The Japanese genre that filmgoers are exposed to these days, it seems, is family drama. Just as Japanese culture heralded the era of computers and robots back in the '80s, now it seems to be heralding the era of family dissolution and a crisis in elderly care. And this, then, seems to be what international audiences expect from Japanese cinema. This explains the success of Hirokazu Koreeda's "Shoplifters" (2018) at international festivals. Kurosawa's 2008 film "Tokyo Sonata" could in that way be seen to be heralding this era of Japanese films about unrealistic expectations of familial harmony. "Tokyo Sonata," which was shown at Qumra, is about the breakdown of communication in a Tokyo family. The two sons and the parents all have secrets to hide, all of which come to a head when the mother who is holding it together - as in all cultures - has her own mental breakdown. While the family is imploding, the news on TV shows American troops deployed in Iraq, and the strange phenomenon of the American Army recruiting Japanese soldiers. I am not au fait with the ways in which Japanese culture comes to terms with Hiroshima and Nagasaki and the continued American presence in the country. I may be looking for traces of trauma where there is none, but because I look for them, I find them.
In "Tokyo Sonata," the older son joins the American Army, and in Kurosawa's last "alien invasion" film "Before We Vanish," the camera often pans into an empty lot which has an old sign that says that the place once belonged to the U.S. Army. I mentioned my perception of the American presence haunting his films to Kurosawa. He seems not to have been asked this question before, and so he pauses and then says: "It might be true, I hadn't thought about that. You've just given me some homework to do." "Before We Vanish," too, can be classified as the dissolution of the family genre. In the film, aliens "harvest" certain concepts from humans, and one of the concepts they harvest is "family" - and then all kinds of tragedies occur when this concept is gone from the human brain.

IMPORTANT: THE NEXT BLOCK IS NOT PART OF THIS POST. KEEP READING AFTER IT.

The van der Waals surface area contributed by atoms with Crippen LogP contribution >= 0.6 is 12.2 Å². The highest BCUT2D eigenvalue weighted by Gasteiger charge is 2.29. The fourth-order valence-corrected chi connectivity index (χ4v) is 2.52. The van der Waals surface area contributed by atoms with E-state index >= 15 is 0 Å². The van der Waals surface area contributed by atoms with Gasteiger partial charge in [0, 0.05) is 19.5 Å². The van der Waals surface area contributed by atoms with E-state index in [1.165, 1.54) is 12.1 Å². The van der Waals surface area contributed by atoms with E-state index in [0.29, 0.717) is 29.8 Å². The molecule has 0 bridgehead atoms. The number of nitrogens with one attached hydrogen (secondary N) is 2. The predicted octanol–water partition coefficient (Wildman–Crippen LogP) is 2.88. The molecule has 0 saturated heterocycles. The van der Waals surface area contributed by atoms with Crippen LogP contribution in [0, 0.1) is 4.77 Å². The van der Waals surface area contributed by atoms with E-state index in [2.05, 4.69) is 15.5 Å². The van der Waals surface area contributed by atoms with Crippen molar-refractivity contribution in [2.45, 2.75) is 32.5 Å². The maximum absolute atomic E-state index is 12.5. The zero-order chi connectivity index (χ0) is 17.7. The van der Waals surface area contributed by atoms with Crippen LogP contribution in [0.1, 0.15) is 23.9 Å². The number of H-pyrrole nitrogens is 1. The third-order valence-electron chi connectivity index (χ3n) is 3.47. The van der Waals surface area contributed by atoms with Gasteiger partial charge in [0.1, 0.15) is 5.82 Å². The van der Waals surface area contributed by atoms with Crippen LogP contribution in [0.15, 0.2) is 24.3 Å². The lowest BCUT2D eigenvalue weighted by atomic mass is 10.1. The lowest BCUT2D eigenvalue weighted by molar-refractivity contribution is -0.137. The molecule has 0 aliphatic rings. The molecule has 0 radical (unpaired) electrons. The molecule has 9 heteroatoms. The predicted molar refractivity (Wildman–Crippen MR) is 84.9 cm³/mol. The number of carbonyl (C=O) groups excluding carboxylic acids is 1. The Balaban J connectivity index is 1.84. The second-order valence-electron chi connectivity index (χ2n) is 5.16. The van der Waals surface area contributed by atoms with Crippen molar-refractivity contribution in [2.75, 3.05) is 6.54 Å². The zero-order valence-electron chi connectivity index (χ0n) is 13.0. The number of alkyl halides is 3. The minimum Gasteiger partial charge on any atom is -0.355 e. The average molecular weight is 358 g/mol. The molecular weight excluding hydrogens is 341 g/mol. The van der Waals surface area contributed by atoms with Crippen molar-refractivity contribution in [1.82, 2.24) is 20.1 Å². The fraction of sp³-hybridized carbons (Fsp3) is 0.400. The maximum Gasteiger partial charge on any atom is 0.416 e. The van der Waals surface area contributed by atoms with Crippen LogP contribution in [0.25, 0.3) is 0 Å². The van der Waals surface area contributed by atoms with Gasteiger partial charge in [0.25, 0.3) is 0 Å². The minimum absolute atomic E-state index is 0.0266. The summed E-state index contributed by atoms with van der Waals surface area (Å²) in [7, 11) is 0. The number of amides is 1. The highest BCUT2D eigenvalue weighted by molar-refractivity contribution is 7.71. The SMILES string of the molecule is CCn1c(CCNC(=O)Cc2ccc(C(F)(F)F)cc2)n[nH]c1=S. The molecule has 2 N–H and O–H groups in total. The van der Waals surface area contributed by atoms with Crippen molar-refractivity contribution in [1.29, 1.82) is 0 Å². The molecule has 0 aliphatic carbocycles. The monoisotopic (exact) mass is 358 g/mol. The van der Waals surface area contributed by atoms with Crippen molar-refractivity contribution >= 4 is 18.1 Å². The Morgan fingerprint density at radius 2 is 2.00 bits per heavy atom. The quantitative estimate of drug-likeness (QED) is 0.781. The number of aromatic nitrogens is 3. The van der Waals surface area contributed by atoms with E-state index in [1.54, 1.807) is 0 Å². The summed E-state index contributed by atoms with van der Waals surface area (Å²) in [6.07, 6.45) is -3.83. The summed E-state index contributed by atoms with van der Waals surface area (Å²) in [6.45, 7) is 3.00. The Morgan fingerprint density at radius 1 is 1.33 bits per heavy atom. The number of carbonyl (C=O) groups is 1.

Kurosawa seems to be moving in different directions still, as his next project "The Ends of the Earth" is about a Japanese travel program host visiting Uzbekistan. I am always interested in narratives about encounters between Eastern and/or Southern cultures, rather than the old and tired narratives of encounters between the East and the West. I ask him what kind of an image Uzbekistan has in the Japanese imagination and he says, "Near to none." In any case, if the Japanese have a mental image, it is to do with the words "Samarkand" and the "Silk Road" rather than Uzbekistan as a country, he adds.
Kurosawa is making his way toward his fifth decade in the film business. In the master class and the interview, his answers point to the fact that everyday spaces are already infused with stories and that the director's job is to get them out. As he moves onto new pastures in that sense, Kurosawa will keep filling familiar and unfamiliar spaces with his own stories and changing the way we look at the world, as all good filmmakers do.